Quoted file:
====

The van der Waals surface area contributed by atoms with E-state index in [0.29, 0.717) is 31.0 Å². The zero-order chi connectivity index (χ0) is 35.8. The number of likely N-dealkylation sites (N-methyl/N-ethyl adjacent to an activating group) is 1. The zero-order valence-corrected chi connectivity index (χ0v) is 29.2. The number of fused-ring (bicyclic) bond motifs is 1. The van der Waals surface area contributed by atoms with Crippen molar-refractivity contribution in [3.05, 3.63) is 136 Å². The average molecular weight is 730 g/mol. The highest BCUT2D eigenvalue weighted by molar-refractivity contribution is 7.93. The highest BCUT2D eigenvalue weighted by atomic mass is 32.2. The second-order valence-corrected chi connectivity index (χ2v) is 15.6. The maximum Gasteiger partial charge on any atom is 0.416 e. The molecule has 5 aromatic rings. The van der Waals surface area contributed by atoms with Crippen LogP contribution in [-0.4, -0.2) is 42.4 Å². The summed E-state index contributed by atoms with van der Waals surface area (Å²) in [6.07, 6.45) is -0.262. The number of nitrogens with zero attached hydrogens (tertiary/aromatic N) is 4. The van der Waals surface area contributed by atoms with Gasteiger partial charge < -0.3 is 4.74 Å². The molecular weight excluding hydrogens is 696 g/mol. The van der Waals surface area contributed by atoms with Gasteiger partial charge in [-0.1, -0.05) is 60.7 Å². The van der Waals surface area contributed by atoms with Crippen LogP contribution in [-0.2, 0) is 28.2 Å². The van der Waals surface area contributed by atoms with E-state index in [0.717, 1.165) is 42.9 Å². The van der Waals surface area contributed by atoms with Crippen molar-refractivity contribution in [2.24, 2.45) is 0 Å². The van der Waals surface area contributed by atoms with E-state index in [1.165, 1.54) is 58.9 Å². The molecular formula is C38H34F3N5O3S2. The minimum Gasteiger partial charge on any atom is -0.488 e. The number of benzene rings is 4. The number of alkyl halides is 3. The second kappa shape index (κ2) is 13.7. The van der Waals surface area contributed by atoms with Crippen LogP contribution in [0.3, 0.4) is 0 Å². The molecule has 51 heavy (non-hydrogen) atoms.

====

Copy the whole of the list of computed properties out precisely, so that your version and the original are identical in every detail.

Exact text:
The van der Waals surface area contributed by atoms with E-state index in [0.29, 0.717) is 31.0 Å². The zero-order chi connectivity index (χ0) is 35.8. The number of likely N-dealkylation sites (N-methyl/N-ethyl adjacent to an activating group) is 1. The zero-order valence-corrected chi connectivity index (χ0v) is 29.2. The number of fused-ring (bicyclic) bond motifs is 1. The van der Waals surface area contributed by atoms with Crippen molar-refractivity contribution in [3.05, 3.63) is 136 Å². The average molecular weight is 730 g/mol. The highest BCUT2D eigenvalue weighted by molar-refractivity contribution is 7.93. The highest BCUT2D eigenvalue weighted by atomic mass is 32.2. The second-order valence-corrected chi connectivity index (χ2v) is 15.6. The maximum Gasteiger partial charge on any atom is 0.416 e. The molecule has 5 aromatic rings. The van der Waals surface area contributed by atoms with Crippen LogP contribution in [-0.4, -0.2) is 42.4 Å². The summed E-state index contributed by atoms with van der Waals surface area (Å²) in [6.07, 6.45) is -0.262. The number of nitrogens with zero attached hydrogens (tertiary/aromatic N) is 4. The van der Waals surface area contributed by atoms with Gasteiger partial charge < -0.3 is 4.74 Å². The molecular weight excluding hydrogens is 696 g/mol. The van der Waals surface area contributed by atoms with Gasteiger partial charge in [-0.1, -0.05) is 60.7 Å². The van der Waals surface area contributed by atoms with Crippen LogP contribution in [-0.2, 0) is 28.2 Å². The van der Waals surface area contributed by atoms with E-state index in [0.717, 1.165) is 42.9 Å². The van der Waals surface area contributed by atoms with Crippen molar-refractivity contribution in [2.24, 2.45) is 0 Å². The van der Waals surface area contributed by atoms with E-state index in [1.165, 1.54) is 58.9 Å². The molecular formula is C38H34F3N5O3S2. The minimum Gasteiger partial charge on any atom is -0.488 e. The number of benzene rings is 4. The number of alkyl halides is 3. The second kappa shape index (κ2) is 13.7. The van der Waals surface area contributed by atoms with Crippen LogP contribution in [0.3, 0.4) is 0 Å². The molecule has 51 heavy (non-hydrogen) atoms.